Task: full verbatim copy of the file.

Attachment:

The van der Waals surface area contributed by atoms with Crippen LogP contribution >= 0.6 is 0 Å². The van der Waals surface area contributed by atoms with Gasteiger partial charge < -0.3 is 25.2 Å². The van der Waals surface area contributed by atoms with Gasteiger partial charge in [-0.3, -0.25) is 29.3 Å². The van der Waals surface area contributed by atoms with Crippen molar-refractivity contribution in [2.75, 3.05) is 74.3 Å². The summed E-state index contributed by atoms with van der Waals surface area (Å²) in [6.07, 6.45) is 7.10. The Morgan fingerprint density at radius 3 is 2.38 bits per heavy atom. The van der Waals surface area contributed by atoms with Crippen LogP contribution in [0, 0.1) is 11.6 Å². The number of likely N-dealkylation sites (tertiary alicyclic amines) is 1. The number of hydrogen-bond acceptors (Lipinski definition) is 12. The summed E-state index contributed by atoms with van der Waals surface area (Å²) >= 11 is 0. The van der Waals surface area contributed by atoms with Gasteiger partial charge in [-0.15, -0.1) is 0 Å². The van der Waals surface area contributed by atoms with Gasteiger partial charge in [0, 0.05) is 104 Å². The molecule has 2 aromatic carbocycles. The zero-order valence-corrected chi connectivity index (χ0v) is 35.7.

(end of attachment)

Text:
The van der Waals surface area contributed by atoms with Crippen LogP contribution >= 0.6 is 0 Å². The van der Waals surface area contributed by atoms with Gasteiger partial charge < -0.3 is 25.2 Å². The van der Waals surface area contributed by atoms with Gasteiger partial charge in [-0.3, -0.25) is 29.3 Å². The van der Waals surface area contributed by atoms with Crippen molar-refractivity contribution in [2.75, 3.05) is 74.3 Å². The summed E-state index contributed by atoms with van der Waals surface area (Å²) in [6.07, 6.45) is 7.10. The Morgan fingerprint density at radius 3 is 2.38 bits per heavy atom. The van der Waals surface area contributed by atoms with Crippen LogP contribution in [0, 0.1) is 11.6 Å². The number of likely N-dealkylation sites (tertiary alicyclic amines) is 1. The number of hydrogen-bond acceptors (Lipinski definition) is 12. The summed E-state index contributed by atoms with van der Waals surface area (Å²) >= 11 is 0. The van der Waals surface area contributed by atoms with Gasteiger partial charge in [-0.15, -0.1) is 0 Å². The van der Waals surface area contributed by atoms with Gasteiger partial charge in [0, 0.05) is 104 Å². The molecule has 2 aromatic carbocycles. The zero-order valence-corrected chi connectivity index (χ0v) is 35.7.